Saadatmand S.,Erasmus Medical Center | Bretveld R.,Netherlands Comprehensive Cancer Organization | Siesling S.,Netherlands Comprehensive Cancer Organization | Siesling S.,University of Twente | Tilanus-Linthorst M.M.A.,Erasmus Medical Center
BMJ (Online) | Year: 2015

Objectives: To assess the influence of stage at breast cancer diagnosis, tumour biology, and treatment on survival in contemporary times of better (neo-)adjuvant systemic therapy. Design: Prospective nationwide population based study. Setting: Nationwide Netherlands Cancer Registry. Participants: Female patients with primary breast cancer diagnosed between 1999 and 2012 (n=173 797), subdivided into two time cohorts on the basis of breast cancer diagnosis: 1999-2005 (n=80 228) and 2006-12 (n=93 569). Main outcomemeasures: Relative survival was compared between the two cohorts. Influence of traditional prognostic factors on overall mortality was analysed with Cox regression for each cohort separately. Results: Compared with 1999-2005, patients from 2006-12 had smaller (≤T1 65% (n=60 570) v 60% (n=48 031); P<0.001), more often lymph node negative (N0 68% (n=63 544) v 65% (n=52 238); P<0.001) tumours, but they received more chemotherapy, hormonal therapy, and targeted therapy (neo-adjuvant/adjuvant systemic therapy 60% (n=56 402) v 53% (n=42 185); P<0.001). Median follow-up was 9.8 years for 1999-2005 and 3.9 years for 2006-12. The relative five year survival rate in 2006-12 was 96%, improved in all tumour and nodal stages compared with 1999-2005, and 100% in tumours ≤1 cm. In multivariable analyses adjusted for age and tumour type, overall mortality was decreased by surgery (especially breast conserving), radiotherapy, and systemic therapies. Mortality increased with progressing tumour size in both cohorts (2006-12 T1c v T1a: hazard ratio 1.54, 95% confidence interval 1.33 to 1.78), but without a significant difference in invasive breast cancers until 1 cm (2006-12 T1b v T1a: hazard ratio 1.04, 0.88 to 1.22), and independently with progressing number of positive lymph nodes (2006-12 N1 v N0:1.25, 1.17 to 1.32). Conclusions: Tumour stage at diagnosis of breast cancer still influences overall survival significantly in the current era of effective systemic therapy. Diagnosis of breast cancer at an early tumour stage remains vital. © BMJ Publishing Group Ltd 2015. Source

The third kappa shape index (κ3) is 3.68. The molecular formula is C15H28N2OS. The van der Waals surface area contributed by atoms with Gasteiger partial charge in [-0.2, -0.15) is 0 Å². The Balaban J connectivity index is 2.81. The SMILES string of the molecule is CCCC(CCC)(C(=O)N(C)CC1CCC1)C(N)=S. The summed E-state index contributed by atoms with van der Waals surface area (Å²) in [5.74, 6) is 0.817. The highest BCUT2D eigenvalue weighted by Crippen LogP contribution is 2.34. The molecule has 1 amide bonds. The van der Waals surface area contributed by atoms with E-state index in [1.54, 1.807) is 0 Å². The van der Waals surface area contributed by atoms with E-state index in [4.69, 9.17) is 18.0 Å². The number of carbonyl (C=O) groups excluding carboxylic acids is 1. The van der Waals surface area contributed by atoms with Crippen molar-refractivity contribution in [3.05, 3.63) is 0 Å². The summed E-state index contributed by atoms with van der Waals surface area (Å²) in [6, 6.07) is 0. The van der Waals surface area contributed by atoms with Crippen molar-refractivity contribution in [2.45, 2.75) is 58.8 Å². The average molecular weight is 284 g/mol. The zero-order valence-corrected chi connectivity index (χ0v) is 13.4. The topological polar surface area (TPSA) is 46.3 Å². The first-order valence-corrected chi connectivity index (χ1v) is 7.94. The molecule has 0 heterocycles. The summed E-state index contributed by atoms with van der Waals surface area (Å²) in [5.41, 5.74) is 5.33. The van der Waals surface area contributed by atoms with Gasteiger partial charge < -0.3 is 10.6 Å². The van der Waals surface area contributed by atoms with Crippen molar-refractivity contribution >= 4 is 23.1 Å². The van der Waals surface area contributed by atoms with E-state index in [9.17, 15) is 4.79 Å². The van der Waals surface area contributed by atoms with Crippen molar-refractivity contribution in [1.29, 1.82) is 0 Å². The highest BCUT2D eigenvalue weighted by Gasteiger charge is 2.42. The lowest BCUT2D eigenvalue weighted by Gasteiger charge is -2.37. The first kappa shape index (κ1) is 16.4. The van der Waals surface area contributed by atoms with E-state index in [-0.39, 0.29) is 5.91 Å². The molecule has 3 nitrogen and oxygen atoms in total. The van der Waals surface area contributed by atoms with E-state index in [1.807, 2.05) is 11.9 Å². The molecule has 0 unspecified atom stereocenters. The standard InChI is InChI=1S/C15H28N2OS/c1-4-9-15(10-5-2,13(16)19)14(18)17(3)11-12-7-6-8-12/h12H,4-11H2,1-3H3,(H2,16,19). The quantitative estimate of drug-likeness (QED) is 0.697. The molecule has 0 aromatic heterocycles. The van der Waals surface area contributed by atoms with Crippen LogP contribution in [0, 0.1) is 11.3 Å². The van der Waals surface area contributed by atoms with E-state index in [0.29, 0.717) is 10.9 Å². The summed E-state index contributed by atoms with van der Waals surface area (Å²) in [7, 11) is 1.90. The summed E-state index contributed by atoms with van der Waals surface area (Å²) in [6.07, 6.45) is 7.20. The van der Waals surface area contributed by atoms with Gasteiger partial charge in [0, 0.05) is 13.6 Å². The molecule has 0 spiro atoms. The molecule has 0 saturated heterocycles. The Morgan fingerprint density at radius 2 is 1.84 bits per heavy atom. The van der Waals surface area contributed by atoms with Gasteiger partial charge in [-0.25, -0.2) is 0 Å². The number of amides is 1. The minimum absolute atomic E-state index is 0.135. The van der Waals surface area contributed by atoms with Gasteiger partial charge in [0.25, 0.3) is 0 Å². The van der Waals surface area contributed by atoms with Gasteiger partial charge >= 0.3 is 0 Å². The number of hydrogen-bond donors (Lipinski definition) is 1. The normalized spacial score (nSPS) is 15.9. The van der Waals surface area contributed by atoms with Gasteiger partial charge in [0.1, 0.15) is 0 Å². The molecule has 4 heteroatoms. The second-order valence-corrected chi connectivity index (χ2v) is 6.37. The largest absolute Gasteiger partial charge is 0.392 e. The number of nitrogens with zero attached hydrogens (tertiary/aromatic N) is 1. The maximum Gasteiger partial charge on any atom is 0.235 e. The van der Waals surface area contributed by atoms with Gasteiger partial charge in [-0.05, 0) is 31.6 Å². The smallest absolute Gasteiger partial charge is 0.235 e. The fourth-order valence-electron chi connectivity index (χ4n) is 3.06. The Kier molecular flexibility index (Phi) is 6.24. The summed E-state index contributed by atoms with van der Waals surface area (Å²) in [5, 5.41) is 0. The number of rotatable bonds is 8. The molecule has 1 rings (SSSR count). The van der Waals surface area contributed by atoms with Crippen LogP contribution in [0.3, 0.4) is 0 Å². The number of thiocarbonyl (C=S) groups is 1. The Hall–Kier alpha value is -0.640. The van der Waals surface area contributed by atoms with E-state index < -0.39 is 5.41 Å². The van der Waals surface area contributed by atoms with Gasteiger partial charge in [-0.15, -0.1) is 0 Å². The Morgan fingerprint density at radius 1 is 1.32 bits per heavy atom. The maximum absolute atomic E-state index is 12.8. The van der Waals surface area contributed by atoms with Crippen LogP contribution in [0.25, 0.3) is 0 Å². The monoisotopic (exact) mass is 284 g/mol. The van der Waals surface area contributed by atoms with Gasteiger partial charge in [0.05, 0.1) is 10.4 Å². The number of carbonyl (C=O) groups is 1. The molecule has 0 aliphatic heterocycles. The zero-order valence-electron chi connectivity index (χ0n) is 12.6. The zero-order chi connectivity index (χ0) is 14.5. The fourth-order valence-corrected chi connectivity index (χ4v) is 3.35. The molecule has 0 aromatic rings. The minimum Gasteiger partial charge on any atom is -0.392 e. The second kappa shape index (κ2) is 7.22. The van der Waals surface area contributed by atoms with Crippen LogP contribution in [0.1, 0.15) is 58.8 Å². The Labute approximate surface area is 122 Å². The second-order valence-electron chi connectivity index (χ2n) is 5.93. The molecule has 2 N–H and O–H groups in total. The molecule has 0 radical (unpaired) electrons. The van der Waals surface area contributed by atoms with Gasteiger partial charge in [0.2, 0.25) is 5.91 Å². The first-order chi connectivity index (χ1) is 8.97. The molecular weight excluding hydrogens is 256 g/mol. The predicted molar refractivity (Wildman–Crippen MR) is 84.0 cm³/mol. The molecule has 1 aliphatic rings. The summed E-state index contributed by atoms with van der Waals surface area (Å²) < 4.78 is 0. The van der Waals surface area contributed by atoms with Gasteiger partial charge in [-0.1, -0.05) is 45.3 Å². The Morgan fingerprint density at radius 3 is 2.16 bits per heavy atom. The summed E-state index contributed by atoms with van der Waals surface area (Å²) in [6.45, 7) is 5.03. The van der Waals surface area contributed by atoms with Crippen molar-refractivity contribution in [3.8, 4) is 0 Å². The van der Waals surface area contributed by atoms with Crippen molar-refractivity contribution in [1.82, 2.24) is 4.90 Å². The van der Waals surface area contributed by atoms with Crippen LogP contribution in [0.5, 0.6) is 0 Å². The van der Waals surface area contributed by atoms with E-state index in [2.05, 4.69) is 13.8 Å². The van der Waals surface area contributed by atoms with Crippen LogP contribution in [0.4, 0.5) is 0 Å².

Vos E.L.,Netherlands Cancer Institute | Voogd A.C.,Netherlands Comprehensive Cancer Organization | Voogd A.C.,Maastricht University | Verhoef C.,Netherlands Cancer Institute | And 4 more authors.
British Journal of Surgery | Year: 2015

Background: Although evidence for the benefits of preoperative MRI in breast cancer is lacking, use of MRI is increasing and characterized by large interhospital variation. The aim of the study was to evaluate MRI use and surgical outcomes retrospectively. Methods: Women with invasive breast cancer (pT1–3) or ductal carcinoma in situ (DCIS), diagnosed in 2011–2013, were selected from the Netherlands Cancer Registry and subdivided into the following groups: invasive cancer, high-grade DCIS, non-palpable cancer, age 40 years or less, and invasive lobular cancer. Associations between preoperative MRI use and initial mastectomy, resection margin after breast-conserving surgery (BCS), re-excision after BCS, and final mastectomy were analysed. Results: In total, 5514 women were included in the study; 1637 (34·1 per cent) of 4801 women with invasive cancer and 150 (21·0 per cent) of 713 with DCIS had preoperative MRI. Positive resection margins were found in 18·1 per cent women who had MRI and in 15·1 per cent of those who did not (adjusted odds ratio (OR) 1·20, 95 per cent c.i. 1·00 to 1·45), with no differences in subgroups. Re-excision rates were 9·8 per cent in the MRI group and 7·2 per cent in the no-MRI group (adjusted OR 1·33, 1·04 to 1·70), with no differences in subgroups. In the MRI group, 38·8 per cent of patients ultimately underwent mastectomy, compared with 24·2 per cent in the no-MRI group (adjusted OR 2·13, 1·87 to 2·41). This difference was not found for patients aged 40 years or less, or for those diagnosed with lobular cancer. Conclusion: No subgroup was identified in which preoperative MRI influenced the risk of margin involvement or re-excision rate after BCS. MRI was significantly associated with more extensive surgery, except in patients aged 40 years or less and those with invasive lobular cancer. These results suggest that use of preoperative MRI should be more targeted, and that general, widespread use be discouraged. © 2015 BJS Society Ltd Published by John Wiley & Sons Ltd Source